Fifty years ago, the Mexico City Metro’s first journey began with cheers and applause.
“A lot of people were too scared to board the metro … It was something they were not used to,” the conductor of that first journey, Juan Cano, told Xinhua.
On the morning of Sept. 5, 1969, Cano drove through the 16 stations along the line. People cheered and some tried to flag down the train as if it were a bus.
At the end of that day, the then 21-year-old driver returned home feeling satisfied as everything had run smoothly. He never imagined that the subway would come to serve 5.5 million people every day, as it now does.
Construction of Mexico City’s first subway line started in June 1967, two years before it opened. The Mexican government ordered its construction in response to the capital’s rapid growth, and chose a rubber-tyred system like the one used in the Paris Metro.
“It was really a blessing. That is what the metro is,” said Cano, who is now 71 and has worked in the public transport system for over four decades.
Nowadays, the subway is the backbone of Mexico City’s transportation system and an icon in the capital.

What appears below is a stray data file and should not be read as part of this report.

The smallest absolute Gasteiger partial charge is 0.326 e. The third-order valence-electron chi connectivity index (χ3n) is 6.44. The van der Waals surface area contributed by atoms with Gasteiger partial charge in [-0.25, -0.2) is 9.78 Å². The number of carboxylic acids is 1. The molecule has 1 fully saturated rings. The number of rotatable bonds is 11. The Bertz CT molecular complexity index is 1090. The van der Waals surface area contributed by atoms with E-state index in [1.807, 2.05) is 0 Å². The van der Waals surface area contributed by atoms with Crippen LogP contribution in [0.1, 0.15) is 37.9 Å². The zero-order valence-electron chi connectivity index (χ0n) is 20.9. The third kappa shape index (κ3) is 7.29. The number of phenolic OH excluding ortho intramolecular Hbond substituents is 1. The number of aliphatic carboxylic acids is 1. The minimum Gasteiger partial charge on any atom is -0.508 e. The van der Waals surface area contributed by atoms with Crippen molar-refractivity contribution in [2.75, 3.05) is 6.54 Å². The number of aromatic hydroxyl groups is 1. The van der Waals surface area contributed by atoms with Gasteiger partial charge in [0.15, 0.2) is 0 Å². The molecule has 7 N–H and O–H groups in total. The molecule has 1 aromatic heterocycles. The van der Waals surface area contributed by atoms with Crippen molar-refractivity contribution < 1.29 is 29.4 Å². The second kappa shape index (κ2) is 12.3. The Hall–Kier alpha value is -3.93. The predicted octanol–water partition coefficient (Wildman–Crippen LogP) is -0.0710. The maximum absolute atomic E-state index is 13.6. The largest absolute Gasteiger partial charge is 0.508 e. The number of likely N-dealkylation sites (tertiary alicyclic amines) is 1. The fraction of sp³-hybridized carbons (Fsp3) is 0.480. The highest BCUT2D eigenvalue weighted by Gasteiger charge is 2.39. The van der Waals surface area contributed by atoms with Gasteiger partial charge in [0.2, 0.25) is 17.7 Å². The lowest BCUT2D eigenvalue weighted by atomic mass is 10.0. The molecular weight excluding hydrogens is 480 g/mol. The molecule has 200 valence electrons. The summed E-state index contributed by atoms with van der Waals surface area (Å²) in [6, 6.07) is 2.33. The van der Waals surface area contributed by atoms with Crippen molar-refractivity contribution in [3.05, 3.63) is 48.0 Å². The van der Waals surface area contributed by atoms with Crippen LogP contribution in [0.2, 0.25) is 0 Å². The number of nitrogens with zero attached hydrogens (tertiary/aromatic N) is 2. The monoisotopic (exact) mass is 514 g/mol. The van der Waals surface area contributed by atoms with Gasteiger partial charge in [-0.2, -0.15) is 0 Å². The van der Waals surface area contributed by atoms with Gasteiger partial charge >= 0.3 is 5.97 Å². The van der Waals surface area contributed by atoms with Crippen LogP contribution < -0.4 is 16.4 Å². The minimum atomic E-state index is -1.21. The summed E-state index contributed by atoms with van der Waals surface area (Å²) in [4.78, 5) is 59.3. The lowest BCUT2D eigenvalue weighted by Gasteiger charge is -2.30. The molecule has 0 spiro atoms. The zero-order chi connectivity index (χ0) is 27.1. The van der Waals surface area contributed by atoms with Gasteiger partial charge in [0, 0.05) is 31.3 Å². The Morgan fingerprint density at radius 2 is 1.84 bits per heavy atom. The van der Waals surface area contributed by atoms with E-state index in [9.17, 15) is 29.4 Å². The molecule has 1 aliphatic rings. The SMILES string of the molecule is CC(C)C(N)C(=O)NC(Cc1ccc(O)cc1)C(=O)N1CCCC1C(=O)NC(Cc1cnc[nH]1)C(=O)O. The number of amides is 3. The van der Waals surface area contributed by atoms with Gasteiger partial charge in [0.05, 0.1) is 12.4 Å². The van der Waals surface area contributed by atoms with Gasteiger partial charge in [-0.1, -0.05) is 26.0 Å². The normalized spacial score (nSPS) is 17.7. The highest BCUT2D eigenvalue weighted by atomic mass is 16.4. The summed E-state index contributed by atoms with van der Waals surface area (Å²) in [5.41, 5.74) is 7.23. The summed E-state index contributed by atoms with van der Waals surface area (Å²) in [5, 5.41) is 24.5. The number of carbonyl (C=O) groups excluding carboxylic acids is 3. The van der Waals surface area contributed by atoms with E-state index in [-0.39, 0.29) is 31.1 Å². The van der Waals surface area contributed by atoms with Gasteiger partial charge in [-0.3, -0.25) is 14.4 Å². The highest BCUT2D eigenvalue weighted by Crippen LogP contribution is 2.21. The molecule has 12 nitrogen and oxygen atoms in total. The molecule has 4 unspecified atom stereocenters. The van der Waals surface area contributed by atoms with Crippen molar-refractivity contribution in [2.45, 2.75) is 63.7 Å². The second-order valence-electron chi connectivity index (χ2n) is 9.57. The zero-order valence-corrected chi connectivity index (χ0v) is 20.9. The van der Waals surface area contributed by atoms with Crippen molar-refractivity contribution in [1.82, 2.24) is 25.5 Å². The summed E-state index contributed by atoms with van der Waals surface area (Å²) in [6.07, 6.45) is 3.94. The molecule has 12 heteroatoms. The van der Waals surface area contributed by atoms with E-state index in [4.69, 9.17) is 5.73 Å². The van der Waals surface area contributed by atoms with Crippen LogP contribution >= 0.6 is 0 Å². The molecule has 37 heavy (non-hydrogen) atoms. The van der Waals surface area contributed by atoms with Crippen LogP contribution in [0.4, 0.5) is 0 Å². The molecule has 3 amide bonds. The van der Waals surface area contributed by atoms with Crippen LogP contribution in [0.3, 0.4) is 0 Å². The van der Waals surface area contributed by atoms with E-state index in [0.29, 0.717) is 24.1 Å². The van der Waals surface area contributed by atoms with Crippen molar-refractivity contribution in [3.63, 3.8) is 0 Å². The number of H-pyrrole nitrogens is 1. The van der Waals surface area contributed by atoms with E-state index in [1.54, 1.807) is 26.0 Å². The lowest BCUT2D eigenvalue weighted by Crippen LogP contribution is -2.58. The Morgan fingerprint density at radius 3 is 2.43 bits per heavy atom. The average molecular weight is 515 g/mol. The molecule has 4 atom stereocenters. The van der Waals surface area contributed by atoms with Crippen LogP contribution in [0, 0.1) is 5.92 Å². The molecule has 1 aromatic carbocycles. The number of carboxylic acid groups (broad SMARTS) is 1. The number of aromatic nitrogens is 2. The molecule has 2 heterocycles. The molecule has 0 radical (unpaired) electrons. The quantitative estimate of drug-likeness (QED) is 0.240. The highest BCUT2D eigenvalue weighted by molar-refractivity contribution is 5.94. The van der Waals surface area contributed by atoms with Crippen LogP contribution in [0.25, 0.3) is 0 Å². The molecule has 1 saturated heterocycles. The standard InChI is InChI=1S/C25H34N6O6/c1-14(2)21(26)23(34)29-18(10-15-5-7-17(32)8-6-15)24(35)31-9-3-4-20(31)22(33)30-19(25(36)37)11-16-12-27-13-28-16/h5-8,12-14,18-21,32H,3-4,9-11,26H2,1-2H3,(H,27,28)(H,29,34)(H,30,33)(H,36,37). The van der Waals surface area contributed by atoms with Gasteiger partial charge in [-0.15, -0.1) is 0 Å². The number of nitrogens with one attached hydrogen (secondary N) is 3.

The subway now has 12 lines with 195 stations, and stretches over 226 km, which makes it the largest subway system in Latin America.
It also holds other records. The metro is the first to ever have female conductors.
After pressuring local authorities, 11 women became subway drivers and completed their first journey on June 1, 1982. Nadia Tapia, then 20 years old, was one of them.
Tapia said usually, only men could apply for the conductor positions, and they even faced hostility from their coworkers who doubted their ability to run a train with a 1,800 people on board during the peak hours.
“Being a pioneer or maybe an example for other women is rewarding. We made history and we continue to make history,” said Tapia, who is now head of the Subway’s Children Development Center.
The metro is an urban symbol that has inspired musicians, poets, and writers, and often hosts art exhibitions.
On its 50th anniversary, the metro also faces many challenges regarding the technological modernization of its lines, many of which haven’t been updated since their inauguration.
The metro’s director-general, Florencia Serrania, said that the modernization process for the metro will start soon, including updating electronic and communications systems, leveling tracks, and other measures aimed at increasing frequency of train arrivals.
Mexico City’s subway has underground, elevated, and ground stations and about 384 trains, most of which have rubber wheels instead of steel ones.
The changes “are more technological than aesthetic. It’s like remodeling your home, starting with the pipes and the electricity,” said Serrania, who is a mechanical engineer and the first woman director-general of the metro.
She said the modernization process involves a technological leap that requires lots of engineering work and experience from other countries.
“The metro is the centerpiece of mobility in the city,” she said. “A working day without service will be chaos.”